The three political parties set to form the next German government published a coalition agreement on 24 November. Its part on the German and European financial market in most respects seems to indicate only modest changes to the current policy. Its spirit is rather “industry and innovation friendly” in that the financial industry is seen as a partner rather than as an adversary: It backs the key European reform proposals, including the review of MiFID/MiFiR, promotion of sustainable finance, anti-money laundering and Basel III/IV implementation. EU Member States and its credit institutions will also take particular note of the commitment to complete the Banking Union involving a compromise position on the much debated European deposit insurance scheme.
1. Banking Union: Commitment to completion, but no mutual risk sharing
In terms of its commitment to the Banking Union, the new government seeks to strike a delicate balance. While it highlights its aim of achieving the completion of the Banking Union (i.e. the missing European deposit insurance scheme) by establishing a re-insurance model for transferring risk of national deposit schemes, it insists on differentiating the contributions to such deposit re-insurance scheme strictly according to respective risks. Also, the commitment is subject to three important caveats:
- Further reduction of risk on bank balance sheets in particular overreliance on government bonds;
- Further strengthening of the bank recovery and resolution regime;
- Safeguarding of the institutional protection of the German saving banks and cooperative banks who are among the harshest critics of a European insurance scheme fearing it would place an undue burden on them.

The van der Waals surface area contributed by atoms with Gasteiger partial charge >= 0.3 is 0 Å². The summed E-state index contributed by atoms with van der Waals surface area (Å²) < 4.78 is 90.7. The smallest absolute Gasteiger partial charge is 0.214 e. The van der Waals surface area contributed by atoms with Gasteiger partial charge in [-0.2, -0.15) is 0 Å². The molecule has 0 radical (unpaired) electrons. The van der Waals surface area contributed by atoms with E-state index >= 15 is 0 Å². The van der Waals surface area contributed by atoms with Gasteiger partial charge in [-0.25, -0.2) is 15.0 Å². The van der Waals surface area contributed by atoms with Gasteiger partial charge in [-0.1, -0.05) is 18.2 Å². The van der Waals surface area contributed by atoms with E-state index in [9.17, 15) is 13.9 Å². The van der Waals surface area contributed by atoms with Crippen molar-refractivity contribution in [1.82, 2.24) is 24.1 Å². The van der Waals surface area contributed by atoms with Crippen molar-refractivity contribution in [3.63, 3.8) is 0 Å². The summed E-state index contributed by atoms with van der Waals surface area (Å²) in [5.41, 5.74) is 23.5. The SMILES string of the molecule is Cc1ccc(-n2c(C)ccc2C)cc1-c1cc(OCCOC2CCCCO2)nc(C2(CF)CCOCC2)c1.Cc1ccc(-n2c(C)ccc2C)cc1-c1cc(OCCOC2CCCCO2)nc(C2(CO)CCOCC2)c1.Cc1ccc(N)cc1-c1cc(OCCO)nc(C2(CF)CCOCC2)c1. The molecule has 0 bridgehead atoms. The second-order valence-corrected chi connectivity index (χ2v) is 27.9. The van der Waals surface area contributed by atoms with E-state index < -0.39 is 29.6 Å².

The coalition paper explicitly states that a common European deposit insurance scheme with mutual risk sharing is "not the aim".
Interestingly, the section on the banking union contains an almost passing reference to facilitating movement of capital and liquidity within EU banking groups. It remains open whether this alludes to ringfencing initiatives by regulators or whether it even indicates an interest of the new government in supporting cross-border bank mergers.
2. Capital Markets Union: Support, but no details
The coalition agreement stresses that the new government will seek to strengthen the Capital Markets Union by reducing the barriers for cross-border transactions through further harmonisation and facilitating the access to it for small and medium enterprises; however, no details have been published in this regard.
3. Prudential and financial markets regulation
The new government wants to implement the central aspects of Basel III/IV into German law while paying special attention to investment-friendly conditions. Competitive disadvantages for small banks with regard to supervision and regulation are to be reduced through a focus on proportionate supervision.
The coalition also plans to systemically evaluate the reliefs from capital requirements that were granted due to the Covid-19 pandemic to asses if they continue to be necessary.